*All the notes on US Export Control Laws:

    US Export Control Law covers certain technologies under ITAR (International Traffic in Arms Regulations, wiki: http://en.wikipedia.org/wiki/International_Traffic_in_Arms_Regulations, web: https://www.pmddtc.state.gov/regulations_laws/itar.html). The exact statement on this is listed in ITAR Part 121, Category X - Protective Personnel Equipment And Shelters, (4) Pressure suits capable of operating at altitudes above 55,000 feet sea level (ref). Our space suit is designed to operate in the vacuum of space and therefore falls under this regime.  We researched if we could continue under the Fundamental Research Exception for ITAR (link: https://research.missouri.edu/compliance/export_controls/exclusions). It will permit the publication of information (but not materials or technology) resulting from that research to foreign nationals and that such publications are not subject to export control restrictions.  
    This concludes that we can only allow a partial disclosure of information on this project.

  • Conceptual Design: Follow The Lines of Non-Extension

    spacefelix05/31/2014 at 14:30 1 comment

    We now have a design concept and are now working on its refinement by developing a mechanical pressure layer that consists of an active pressure layer restrained by a passive pressure layer. This follows off the results of MIT's BioSuit development.

    The active pressure layer will consist of fluid-inflated foam cells with pressures controlled individually or by the network of the cells' pressure sensors. The cells themselves will be arrayed in a pattern that follows the Lines Of Non-Extension (LONEs) to allow flexibility of movement.  MIT's BioSuit had success with using open-cell foam-filled pressure cells, hence we are following their design.  

    The main concept of the system is the use of an intelligent network with a microcontroller to handle action / reaction as well as the use of MEMS micro valve arrays housed in the cloth for actuation of the cells using pneumatics.  A video explains the valves.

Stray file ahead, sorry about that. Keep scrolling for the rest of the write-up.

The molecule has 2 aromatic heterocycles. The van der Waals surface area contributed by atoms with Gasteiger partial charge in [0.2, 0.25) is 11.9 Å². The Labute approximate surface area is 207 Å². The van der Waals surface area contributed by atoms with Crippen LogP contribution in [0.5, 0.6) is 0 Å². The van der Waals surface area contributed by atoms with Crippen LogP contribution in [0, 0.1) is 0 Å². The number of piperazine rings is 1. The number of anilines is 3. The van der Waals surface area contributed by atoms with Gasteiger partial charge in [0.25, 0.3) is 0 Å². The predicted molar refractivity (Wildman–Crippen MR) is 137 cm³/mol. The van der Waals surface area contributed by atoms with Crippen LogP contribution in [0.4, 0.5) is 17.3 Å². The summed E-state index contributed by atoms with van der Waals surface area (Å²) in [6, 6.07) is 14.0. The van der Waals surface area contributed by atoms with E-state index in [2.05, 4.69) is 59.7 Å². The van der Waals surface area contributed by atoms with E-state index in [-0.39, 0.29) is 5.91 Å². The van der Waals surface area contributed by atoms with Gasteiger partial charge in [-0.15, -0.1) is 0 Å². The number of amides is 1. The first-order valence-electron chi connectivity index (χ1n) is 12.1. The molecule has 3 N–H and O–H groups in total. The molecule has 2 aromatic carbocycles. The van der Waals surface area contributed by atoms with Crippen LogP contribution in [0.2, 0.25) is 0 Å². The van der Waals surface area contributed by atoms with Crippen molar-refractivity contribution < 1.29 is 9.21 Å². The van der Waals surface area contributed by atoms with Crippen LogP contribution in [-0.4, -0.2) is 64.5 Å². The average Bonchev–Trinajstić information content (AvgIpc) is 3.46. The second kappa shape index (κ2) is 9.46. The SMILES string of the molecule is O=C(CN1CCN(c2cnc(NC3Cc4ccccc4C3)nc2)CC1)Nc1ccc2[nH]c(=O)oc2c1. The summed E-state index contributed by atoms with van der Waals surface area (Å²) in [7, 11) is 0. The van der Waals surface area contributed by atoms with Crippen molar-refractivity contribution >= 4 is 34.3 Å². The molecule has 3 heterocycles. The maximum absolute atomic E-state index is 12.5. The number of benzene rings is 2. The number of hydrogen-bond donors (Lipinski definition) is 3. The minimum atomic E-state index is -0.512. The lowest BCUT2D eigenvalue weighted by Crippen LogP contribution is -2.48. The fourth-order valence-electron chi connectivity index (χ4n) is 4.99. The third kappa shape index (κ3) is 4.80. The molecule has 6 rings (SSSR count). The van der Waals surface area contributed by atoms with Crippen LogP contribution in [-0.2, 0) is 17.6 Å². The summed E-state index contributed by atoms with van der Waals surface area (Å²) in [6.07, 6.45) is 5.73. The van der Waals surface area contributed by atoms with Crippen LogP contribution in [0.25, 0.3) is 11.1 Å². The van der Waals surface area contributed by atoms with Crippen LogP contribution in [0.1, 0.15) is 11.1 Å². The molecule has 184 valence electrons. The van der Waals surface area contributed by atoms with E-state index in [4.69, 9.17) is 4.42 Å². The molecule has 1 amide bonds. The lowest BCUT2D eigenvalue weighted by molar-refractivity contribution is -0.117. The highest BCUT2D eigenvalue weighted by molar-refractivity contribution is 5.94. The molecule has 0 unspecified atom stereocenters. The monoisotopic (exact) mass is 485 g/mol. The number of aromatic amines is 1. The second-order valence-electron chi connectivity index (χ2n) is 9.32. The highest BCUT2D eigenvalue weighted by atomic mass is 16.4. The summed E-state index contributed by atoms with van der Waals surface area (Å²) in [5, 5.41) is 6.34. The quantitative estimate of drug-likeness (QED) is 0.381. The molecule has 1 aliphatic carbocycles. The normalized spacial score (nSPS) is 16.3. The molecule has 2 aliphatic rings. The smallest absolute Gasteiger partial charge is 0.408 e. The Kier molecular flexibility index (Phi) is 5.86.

The passive pressure layer will be composed layers of 2-way and 4-way stretch fabrics accordingly biased to the LONEs to allow for movement and rigidity as needed.  Following off our current research into LONEs, we managed to start a map of LONEs on a subject's arm using a diagram of LONE's from a research paper.

     Diagram of Lines of Non-Extension (LONE) by Briner, 2011 for the development of an elastic-powered climbing exoskeleton.

    Ethan Chew with the start of a Lines of Non-Extension (LONEs) map drawn on his arm.

    From that map, we will have a guide to lay out, cut and stitch together fabric to make a quick test sleeve that can be worn on the subject to test basic mobility.

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spacefelix wrote 06/23/2014 at 20:28 point
Excellent and we do hope to have a chance to test. Our current focus for the connected portion is the active pressure layer; it is a series of fluid cells that can be individually pressurized to provide suit pressure. We will have a network of pressure sensors and controllers that will manage the pressure as the user moves and their body changes shape through the range of their movement.

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Adam Fabio wrote 06/22/2014 at 03:33 point
A space suit - entered in The Hackaday Prize to win a trip to space! Thanks for entering, hopefully you'll get a chance to test the suit out in person. Don't forget about the connected portion of the competition. A space suit will need some bio monitoring equipment - which could help you there.